XP Day 2004
I'm a bit behind with my blogging at the moment - XP Day was a week ago now. But it was a great event, organised by practioners for practioners, and there were lots of people there to talk to and swap experiences with: Rachel Davies, Andy Pols, Willem van den Ende, Joseph Pelrine, Duncan Pierce, Clarke Ching (who gave an excellent talk on Goldratt's Theory of Constraints), Steve Freeman, Nat Pryce, Joe Walnes, Olivier Lafontan,Dafydd Rees, David Leigh-Fellows, Ben Mitchell, ... and the list goes on.
The highlight for me (and I suspect most people) was the mind-expanding keynote given by Dave Snowden on the first day. In a wide-ranging talk about "sense-making, networks and narrative" he discussed causality, order, complexity, heuristics, attractors, barriers, probes, and grameen banking: all in the context of people and their interactions.
Some of the nuggets he threw out were that:
- people know more than they can say, and say more than they can write down - so if you want to capture knowledge then capture spoken words, not written ones
- people don't believe that success is predictable but do believe that failure is repeatable - so if you want to learn from other people listen to their war stories and mistakes, not their successes ("trying to avoid worst practice rather then repeating best practice")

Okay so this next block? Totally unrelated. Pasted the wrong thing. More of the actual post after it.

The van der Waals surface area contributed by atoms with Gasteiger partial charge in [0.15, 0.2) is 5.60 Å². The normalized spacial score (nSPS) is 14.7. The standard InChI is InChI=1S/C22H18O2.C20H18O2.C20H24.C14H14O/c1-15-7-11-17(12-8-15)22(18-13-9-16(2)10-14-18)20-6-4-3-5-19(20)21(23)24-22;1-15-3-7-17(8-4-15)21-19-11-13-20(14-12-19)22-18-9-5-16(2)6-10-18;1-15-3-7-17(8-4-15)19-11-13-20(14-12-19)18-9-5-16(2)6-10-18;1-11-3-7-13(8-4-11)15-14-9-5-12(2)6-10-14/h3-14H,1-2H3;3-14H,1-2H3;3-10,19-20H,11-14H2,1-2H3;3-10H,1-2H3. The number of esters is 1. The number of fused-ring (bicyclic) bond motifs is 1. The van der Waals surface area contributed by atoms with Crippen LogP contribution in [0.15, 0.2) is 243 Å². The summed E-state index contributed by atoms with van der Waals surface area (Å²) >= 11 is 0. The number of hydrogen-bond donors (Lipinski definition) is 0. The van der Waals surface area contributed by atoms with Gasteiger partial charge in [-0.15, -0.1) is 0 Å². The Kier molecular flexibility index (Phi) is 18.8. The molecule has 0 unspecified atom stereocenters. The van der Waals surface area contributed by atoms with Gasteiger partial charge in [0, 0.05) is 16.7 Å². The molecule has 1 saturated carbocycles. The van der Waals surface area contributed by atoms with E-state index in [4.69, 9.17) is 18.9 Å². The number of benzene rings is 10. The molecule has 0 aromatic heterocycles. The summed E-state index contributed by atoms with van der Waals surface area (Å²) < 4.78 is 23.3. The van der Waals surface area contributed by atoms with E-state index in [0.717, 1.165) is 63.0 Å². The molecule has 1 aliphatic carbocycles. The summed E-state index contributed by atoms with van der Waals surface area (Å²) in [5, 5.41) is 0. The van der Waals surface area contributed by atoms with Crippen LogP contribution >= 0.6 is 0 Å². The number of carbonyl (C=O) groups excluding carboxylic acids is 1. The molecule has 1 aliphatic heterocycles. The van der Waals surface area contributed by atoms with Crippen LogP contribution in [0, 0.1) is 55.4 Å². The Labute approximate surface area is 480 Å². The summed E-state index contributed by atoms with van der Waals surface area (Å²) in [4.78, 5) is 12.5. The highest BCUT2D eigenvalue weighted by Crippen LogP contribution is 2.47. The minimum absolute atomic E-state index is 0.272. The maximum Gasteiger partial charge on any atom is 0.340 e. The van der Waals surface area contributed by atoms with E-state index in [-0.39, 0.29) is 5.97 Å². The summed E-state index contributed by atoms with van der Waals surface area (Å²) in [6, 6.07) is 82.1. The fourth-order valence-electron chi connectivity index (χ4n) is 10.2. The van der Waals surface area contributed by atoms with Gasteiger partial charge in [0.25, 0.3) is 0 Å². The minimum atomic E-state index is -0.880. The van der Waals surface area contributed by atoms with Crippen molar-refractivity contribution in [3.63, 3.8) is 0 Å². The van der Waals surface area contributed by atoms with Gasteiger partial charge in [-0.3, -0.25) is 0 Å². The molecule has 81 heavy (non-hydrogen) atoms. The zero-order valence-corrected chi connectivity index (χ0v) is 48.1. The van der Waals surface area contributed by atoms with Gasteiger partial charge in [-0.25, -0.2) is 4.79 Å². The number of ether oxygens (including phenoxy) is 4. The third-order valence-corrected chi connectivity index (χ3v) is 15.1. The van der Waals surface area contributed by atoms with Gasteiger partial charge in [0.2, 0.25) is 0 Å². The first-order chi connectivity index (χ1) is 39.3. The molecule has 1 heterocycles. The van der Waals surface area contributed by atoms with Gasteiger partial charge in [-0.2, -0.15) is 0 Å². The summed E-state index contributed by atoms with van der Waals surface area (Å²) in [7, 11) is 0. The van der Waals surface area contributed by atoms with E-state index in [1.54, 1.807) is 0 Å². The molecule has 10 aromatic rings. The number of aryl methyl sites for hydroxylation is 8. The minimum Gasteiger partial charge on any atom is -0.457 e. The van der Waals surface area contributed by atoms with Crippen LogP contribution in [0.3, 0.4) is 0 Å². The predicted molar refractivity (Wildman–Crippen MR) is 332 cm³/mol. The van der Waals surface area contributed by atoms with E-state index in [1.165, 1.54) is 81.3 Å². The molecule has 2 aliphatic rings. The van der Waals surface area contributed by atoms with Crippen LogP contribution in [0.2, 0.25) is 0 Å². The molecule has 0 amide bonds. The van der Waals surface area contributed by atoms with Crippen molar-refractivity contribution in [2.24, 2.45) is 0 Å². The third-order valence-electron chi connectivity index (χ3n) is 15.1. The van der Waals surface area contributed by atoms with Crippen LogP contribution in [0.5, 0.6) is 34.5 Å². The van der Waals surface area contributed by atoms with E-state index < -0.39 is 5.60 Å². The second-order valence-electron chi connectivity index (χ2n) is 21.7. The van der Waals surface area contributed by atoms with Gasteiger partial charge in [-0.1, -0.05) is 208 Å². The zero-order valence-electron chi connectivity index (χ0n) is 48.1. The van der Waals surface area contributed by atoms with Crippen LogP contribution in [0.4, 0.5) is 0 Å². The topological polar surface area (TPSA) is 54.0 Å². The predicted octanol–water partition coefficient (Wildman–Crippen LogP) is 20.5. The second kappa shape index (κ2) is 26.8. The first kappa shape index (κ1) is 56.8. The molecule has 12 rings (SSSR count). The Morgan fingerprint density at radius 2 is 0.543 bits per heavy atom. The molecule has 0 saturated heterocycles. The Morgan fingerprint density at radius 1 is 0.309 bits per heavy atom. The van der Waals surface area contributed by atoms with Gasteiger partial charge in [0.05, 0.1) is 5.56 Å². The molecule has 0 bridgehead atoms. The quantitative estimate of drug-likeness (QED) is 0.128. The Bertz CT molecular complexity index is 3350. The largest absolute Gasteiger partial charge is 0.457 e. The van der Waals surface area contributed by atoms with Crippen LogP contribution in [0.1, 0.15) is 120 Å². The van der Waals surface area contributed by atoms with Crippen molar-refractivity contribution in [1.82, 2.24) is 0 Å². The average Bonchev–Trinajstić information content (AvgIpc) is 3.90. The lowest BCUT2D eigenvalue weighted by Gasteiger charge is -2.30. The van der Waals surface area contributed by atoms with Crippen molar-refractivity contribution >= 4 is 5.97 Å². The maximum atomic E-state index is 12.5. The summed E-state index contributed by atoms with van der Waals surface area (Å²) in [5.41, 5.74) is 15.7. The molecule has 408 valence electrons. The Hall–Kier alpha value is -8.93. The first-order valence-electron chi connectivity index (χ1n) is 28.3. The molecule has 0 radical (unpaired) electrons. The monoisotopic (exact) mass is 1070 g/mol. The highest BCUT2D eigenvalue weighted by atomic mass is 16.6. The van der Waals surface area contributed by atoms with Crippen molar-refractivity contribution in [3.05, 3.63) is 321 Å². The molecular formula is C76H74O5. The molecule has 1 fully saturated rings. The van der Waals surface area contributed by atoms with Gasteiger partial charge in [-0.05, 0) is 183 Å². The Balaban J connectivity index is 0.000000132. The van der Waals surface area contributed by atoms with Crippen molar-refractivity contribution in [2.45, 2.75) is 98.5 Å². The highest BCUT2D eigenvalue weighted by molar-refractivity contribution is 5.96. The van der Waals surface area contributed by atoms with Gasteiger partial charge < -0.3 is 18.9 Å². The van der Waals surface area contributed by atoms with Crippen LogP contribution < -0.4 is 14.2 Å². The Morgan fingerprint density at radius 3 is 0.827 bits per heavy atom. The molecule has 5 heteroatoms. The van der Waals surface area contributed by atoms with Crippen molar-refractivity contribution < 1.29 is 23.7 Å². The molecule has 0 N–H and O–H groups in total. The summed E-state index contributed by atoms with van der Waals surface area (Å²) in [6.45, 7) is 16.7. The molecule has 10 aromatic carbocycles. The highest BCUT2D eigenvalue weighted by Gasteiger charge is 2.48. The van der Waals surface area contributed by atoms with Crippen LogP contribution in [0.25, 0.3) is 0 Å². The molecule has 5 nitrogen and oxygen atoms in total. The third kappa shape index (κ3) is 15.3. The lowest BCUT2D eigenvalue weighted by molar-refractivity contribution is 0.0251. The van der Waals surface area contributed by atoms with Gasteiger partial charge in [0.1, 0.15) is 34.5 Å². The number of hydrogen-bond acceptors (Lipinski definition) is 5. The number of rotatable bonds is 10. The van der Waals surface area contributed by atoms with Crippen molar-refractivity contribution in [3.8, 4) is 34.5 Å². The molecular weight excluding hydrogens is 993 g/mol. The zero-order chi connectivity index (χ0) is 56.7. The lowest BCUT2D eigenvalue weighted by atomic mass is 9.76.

- the "Law of 15-150" limits our ability to interact with other people - the largest network of people who will all trust each other is 15, and the largest number of acquaintances that you can sustain is 150
- "human beings are not like ants" - they make first fit experiential pattern match decisions (not logical ones), they have multiple identities (e.g. father, son, husband, friend, coach), they impute intentionality where none exists, and they have free will
- knowledge spreads by itself in densely connected social networks - so reduce the degrees of separation between teams if you want to create a learning organisation
- managing the economy of knowledge flow (e.g. via mass narrative enquiry) is more effective than trying to manage knowledge itself